Gas Service was restored to 159 Lexington Avenue Monday at noon. Newly installed gaspipe is shown leading past playground where damp ground caused Housing Authority to contract for steampipe work. The scene Thursday evening. Photo by WPCNR.
City Hall and the White Plains Housing Authority reported today that gas service had been fully restored to all five buildings in the Winbrook complex as of Monday afternoon.
Residents had been without gas service and the ability to cook meals since last Monday, with Buildings 11, 33 and 225 having service restored Friday.
Reports that the gasline severed one week ago was "inactive," are in dispute, WPCNR has learned.
Ron Jackson, a member of the Winbrook Tenants Council, speaking on the "White Plains Week" television program airing Monday evening, said The Superintendent of Maintenance for the Housing Authority, Al Pio, the only Housing Authority officer on the premises at the time of the incident, told Mr. Jackson he immediately shut off the gas to all 5 buildings when workers who had severed the pipe informed him. Pio told Jackson that he did so because all 5 gaslines going to 135 and 159 Lexington Avenue, 11 & 33 Fisher Court and 225 Martin Luther King Boulevard tied into the severed line. Jackson, as a member of the Tenants Council, had contacted Pio to learn of the details last week, the day of the accident.
Jackson said on the program that the quick action of Mr. Pio in immediately closing the gas valve was a heroic, quick-thinking action, that prevented a major disaster.
Jackson also said that the actually cutting of the gas line was an accident caused by a backhoe. However, that report was not confirmed by city hall sources. They went further. Commissioner of Public Works, Joseph Nicoletti told WPCNR that the contractor had intentionally, but mistakenly cut the wrong pipe, attempting a repair, mistaking it for a steam line. Commissioner of Building, Mike Gismondi, also confirmed this.
In fact WPCNR has also learned from Commissioner of Building, Mr. Gismondi, that the contractor needed a permit from the Building Department to do any work on the pipes in question, including the steam pipe.
Gismondi said the work on the steampipe was authorized by the Housing Authority because of damp grounds, and evidence of leakage of the steam pipe buried by the playground on the premises.
Gismondi said that the contractor was within his rights to do "exploratory work," but as soon as the work crew touched the steam pipe, they needed a plumbing permit from the city. No permits were in effect when the gasline, (which was not clearly identified according to Gismondi), was severed by the contracting crew Monday July 30 approximately 12:30 PM. George Gretsas told WPCNR last week that the severed gasline puffed back blowing out a blowtorch the workers were attempting to use on what they thought was a steam pipe.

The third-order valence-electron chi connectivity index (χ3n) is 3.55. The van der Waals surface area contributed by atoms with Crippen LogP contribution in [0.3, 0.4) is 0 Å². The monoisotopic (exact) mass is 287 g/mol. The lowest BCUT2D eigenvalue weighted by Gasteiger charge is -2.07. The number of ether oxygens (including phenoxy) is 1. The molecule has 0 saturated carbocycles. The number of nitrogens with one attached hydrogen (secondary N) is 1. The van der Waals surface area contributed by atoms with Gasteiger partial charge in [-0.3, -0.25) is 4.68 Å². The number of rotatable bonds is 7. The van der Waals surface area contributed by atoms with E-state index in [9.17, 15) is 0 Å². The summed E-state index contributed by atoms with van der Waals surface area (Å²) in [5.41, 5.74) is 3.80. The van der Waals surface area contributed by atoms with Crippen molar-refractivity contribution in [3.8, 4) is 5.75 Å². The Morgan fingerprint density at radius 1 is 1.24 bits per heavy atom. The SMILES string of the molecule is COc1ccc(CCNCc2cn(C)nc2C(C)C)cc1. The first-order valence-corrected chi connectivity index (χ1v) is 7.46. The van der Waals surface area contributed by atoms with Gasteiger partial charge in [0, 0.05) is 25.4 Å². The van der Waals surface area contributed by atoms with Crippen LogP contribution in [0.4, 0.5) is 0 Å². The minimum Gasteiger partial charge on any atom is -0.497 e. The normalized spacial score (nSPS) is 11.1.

Jackson said workers kicked dirt on the pipe to extinguish a fire and that the workers notified Pio, who immediately shut off the gas to the complex. Jackson praised George Gretsas, the Mayor's Executive Officer, for calling in 10 plumbers to go through the buildings Monday afternoon and speed the return of hot water to all the buildings in the complex. The hot water service was back by midweek last week.
Mike Gismondi, commenting on the repair process Friday said that as of Friday afternoon all the vertical gas supply lines in all five buildings had been checked for airtightness and that buildings 159 and 135 were awaiting energizing, pending complete installation of a new "code compliant" gaspipe. As of Friday evening, buildings 11 and 33 Fisher Court and 225 Martin Luther King Boulevard had been "energized."
Actually, an incident on Sunday, July 29 indicated that the contractor perhaps was not operating with adequate information. WPCNR in talking to a resident of 225 Martin Luther King Boulevard, one of the buildings affected, said that during the exploratory work on Sunday, the workers digging the hole severed the cable television connection to the 225 building. This was confirmed by Jackson on the "White Plains Week" program.
|Trinity Lutheran Church, Bethel Baptist Church and Allen A M E Churches served 600 persons a day last week, feeding residents of Winbrook who could not cook due to severed gasline. The scene Thursday evening at 7 PM at Bethel Baptist Church. Photo by WPCNR.|
Jackson also reported on "White Plains Week" that the Reverend Daly Barnes, Jr., Pastor of Bethel Baptist Church helped organize serving of meals in the church premises on Fisher Court and at Trinity Lutheran Church and the Allen AME Church. Barnes reported to WPCNR he served 600 meals last Wednesday and 500 meals last Thursday to residents. He organized the relief effort with volunteers, church funds and served lunch and dinner for a week. He served his last meal Monday at noon.
Allen AME Church, Bethel Baptist Church and Trinity Lutheran Church made a combined team effort to feed hundreds in Winbrook complex. Stop N Shop contributed water. Reverend Barnes obtained food and fish contributions at reduced cost from two food sources.
|A volunteer keeps records of each family taking meals at Bethel Baptist Church Thursday evening.|
Louis Cappelli, the developer, when he read of the accident last week, sent $1,000 checks to Allen AME Church, Bethel Baptist Church and Trinity Lutheran Church to supplement the relief effort. Robert Greer and Benjamin Boykin, Councilpersons made cash donations, and Glen Hockley, a candidate for Common Council, arranged a donation of bread to the church effort.
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